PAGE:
Globally, we are currently on course for temperatures to rise by at least 3C above pre-industrial levels, with the United Nations Environment Programme (Unep) warning that drought, hunger disease, conflict and mass migration will follow as a result. This will undoubtedly lead to systems shocks that will impact all businesses, regardless if they are net-zero or not. The impact will be tangible as it will directly impact the profitability of business.
It has already been estimated that 215 of the largest companies in the world risk collectively losing up to $1trn to climate impacts, with most of this risk set to hit within the next five years. The data compiled by CDP found that of this amount, $250bn was attributed to write-offs of stranded assets, which are predicted to be partly accounted for by the declining profitability of high-carbon facilities and partly due to the physical impacts of rising temperatures.
Oversight is arguably the first and most important step that a business can take to examine how resilient it is to current and future climate shocks, especially as nations look to move the dial on the global heating trajectory which offers multiple future scenarios that can all impact business.
The recommendations of the Task Force on Climate-related Financial Disclosures (TCFD), which is now supported by more than 1,000 organisations, explains how businesses can use “scenario analysis” as part of their disclosure to create action plans and pathways to decarbonise their operations.
The concept of scenario analysis is that it encourages businesses to explore uncertainty to create a “well-established method for developing strategic plans that are more flexible or robust to a range of future states”. Through the analysis, businesses should evaluate a range of climate-related scenarios, including a 2C scenario to explore physical, strategic and financial risks and opportunities that could emerge.
The European Bank for Reconstruction and Development (EBRD) and the Global Centre of Excellence on Climate Adaptation (GCECA) have since launched an Advancing TCFD guidance on physical climate risk and opportunities guidance strategy which recommends that businesses “integrate scenario analysis of physical climate risks and opportunities into existing planning processes to ensure strategic, flexible and resilient businesses and investments”. The guidance also adds that a corporation’s vulnerability to climate impacts will range from physical exposure of facilities and operations to supply chains, logistics networks and customers and markets. As such, weather variability and lifetime asset duration should be examined across all future climate scenarios.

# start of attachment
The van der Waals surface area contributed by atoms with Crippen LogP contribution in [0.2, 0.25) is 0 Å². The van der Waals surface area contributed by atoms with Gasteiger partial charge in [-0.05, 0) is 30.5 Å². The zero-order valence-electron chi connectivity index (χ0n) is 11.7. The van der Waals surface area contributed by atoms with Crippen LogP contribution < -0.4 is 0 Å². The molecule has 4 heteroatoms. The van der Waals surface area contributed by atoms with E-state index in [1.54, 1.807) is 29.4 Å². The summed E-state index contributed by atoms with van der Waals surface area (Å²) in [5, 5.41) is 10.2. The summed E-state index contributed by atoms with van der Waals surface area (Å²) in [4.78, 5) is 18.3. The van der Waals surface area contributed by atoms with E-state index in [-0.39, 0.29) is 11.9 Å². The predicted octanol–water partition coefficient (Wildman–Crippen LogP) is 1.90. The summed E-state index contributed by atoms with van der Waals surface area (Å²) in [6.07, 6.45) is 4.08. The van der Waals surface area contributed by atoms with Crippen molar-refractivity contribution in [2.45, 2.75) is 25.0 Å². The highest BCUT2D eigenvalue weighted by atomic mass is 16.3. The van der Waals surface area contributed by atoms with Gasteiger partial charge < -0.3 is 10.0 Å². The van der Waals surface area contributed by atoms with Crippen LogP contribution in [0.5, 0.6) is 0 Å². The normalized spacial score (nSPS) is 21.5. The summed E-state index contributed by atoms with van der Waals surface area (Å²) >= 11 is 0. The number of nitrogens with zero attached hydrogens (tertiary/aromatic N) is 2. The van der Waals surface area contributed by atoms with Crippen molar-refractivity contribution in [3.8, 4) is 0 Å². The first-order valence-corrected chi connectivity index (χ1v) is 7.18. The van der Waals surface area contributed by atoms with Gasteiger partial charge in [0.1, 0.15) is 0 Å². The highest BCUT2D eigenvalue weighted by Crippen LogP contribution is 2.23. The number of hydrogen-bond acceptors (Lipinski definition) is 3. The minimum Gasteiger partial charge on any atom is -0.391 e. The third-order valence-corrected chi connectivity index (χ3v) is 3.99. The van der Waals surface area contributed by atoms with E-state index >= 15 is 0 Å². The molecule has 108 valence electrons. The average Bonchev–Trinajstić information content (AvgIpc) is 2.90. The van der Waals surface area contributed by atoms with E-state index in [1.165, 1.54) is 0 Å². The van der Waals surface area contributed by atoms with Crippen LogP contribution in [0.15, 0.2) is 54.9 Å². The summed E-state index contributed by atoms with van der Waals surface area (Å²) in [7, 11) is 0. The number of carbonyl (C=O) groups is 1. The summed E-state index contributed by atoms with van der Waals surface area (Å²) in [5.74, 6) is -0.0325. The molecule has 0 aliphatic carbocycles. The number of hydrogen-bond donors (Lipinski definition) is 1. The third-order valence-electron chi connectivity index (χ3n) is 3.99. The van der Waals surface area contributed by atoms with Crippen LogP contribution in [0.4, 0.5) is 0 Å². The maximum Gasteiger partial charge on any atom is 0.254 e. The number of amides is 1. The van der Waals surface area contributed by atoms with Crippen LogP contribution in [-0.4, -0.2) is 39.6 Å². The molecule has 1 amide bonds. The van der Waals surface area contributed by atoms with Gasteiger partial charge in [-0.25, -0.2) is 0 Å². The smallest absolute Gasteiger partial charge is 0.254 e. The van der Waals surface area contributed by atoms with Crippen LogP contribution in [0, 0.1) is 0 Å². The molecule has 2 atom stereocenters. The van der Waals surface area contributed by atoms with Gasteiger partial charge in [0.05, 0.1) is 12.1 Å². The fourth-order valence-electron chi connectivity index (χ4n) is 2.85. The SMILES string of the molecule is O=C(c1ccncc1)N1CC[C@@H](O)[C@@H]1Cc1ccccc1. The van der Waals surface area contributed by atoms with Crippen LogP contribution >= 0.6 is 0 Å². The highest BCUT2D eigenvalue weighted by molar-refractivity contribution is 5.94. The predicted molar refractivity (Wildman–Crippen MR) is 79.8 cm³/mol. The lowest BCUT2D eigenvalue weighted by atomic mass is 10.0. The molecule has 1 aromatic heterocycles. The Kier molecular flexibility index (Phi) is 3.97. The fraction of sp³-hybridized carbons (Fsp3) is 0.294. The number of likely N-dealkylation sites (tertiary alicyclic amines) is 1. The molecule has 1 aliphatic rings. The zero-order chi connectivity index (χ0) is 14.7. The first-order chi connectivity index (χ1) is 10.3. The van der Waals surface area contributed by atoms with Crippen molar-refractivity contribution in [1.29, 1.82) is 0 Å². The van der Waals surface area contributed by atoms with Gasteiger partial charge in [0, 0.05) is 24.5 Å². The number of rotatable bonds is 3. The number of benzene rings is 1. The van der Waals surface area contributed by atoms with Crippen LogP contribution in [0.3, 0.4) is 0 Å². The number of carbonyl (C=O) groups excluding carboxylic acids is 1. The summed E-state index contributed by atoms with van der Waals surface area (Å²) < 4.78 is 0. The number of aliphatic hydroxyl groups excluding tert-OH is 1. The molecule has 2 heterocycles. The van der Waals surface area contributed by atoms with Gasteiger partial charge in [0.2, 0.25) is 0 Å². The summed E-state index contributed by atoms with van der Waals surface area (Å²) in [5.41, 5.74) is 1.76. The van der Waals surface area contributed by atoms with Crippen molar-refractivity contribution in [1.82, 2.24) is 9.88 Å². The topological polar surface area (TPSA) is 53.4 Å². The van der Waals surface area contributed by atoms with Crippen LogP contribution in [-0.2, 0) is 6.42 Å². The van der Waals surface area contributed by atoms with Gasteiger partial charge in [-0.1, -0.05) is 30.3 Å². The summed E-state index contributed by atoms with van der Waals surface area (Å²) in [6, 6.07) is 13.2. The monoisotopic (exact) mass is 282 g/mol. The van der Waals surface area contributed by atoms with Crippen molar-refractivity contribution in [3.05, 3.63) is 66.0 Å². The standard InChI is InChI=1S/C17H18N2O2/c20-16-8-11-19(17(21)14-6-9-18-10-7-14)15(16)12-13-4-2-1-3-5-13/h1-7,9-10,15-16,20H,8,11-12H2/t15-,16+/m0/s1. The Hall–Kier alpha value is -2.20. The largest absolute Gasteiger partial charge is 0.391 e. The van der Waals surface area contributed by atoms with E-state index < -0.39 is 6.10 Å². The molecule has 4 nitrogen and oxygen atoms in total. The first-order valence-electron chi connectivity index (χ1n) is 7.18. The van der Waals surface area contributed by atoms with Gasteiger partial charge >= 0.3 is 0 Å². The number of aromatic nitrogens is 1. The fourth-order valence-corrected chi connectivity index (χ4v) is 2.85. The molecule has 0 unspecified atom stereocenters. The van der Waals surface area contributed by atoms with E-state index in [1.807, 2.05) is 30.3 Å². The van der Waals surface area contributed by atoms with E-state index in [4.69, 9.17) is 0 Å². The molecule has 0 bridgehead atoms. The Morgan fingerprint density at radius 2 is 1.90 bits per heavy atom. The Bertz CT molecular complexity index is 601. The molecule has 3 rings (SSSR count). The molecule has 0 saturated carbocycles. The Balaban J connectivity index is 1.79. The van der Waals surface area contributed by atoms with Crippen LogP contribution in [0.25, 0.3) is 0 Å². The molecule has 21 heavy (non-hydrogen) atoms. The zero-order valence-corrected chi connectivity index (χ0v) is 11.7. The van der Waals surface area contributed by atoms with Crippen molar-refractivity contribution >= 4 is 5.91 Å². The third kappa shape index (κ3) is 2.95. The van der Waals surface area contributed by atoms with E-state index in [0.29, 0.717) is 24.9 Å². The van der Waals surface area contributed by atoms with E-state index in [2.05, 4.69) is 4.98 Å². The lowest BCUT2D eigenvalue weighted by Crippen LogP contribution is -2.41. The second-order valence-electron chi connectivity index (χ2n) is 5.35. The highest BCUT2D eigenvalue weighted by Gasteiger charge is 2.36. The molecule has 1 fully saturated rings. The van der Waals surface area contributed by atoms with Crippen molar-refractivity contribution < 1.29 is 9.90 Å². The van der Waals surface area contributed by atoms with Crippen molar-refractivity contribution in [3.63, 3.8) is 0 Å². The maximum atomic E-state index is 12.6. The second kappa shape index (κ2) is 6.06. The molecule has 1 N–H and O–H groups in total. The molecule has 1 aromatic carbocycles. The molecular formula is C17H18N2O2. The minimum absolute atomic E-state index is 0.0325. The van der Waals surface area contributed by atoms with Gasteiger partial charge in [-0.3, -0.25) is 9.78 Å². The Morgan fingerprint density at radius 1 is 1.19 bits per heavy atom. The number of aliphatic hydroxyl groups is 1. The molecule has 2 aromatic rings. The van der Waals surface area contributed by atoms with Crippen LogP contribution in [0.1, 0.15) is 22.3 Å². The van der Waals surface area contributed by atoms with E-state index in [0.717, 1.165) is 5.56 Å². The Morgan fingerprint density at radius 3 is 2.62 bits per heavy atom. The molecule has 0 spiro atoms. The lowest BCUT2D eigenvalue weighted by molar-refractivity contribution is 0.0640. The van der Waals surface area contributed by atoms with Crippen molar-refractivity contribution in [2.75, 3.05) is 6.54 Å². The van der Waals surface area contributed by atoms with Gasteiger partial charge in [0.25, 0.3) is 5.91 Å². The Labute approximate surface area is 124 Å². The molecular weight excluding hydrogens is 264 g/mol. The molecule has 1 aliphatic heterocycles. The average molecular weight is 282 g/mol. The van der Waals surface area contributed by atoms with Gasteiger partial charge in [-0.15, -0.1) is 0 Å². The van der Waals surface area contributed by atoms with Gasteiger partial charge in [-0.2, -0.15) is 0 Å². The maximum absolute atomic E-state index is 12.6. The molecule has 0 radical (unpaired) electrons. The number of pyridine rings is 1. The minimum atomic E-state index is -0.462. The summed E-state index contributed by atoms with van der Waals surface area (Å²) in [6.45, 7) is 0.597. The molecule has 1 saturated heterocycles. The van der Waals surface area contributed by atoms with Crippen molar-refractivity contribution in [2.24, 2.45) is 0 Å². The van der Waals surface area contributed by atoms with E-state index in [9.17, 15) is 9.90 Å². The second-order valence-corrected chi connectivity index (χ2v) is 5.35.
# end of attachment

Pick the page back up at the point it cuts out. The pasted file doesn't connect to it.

The TCFD recommendations provide businesses with an X-ray of their climate resiliency but are subject to uncertainty around future risks and opportunities and the potential and still undefined financial impacts. However, tools do exist that can be used today, in order to get a better understanding of physical climate risks.
From risk to resilience
IPCC’s Representative Concentration Pathways (RCPs) outline various scenarios based on emissions, land use and land cover while the WRI’s Aqueduct Risk Atlas can enable businesses to map out water-based risks and opportunities worldwide. Additionally, the TCFD recommends looking at the UN Food and Agriculture Organization’s GAEZ Agri portal for assessing agricultural resources and risks.
The British Standards Institution (BSI) also published its first standard on climate change adaptation last year, creating a framework for how businesses can develop measures and report and assess strategy and plans which increase resilience against climate impacts. The ISO standard has been designed to provide a framework that enables corporates of all sizes to consider climate change adaptation when creating new policies, strategies, plans and activities.
Evidently, net-zero strategies are becoming a requirement for businesses looking to respond to the reputational risks of failing to become more sustainable and create new financial opportunities as a result. Yet, bottom-line prosperity should also account for risk, and as the earlier months of 2020 have proved, climate change is set to churn up a lot more risks for businesses to mitigate against.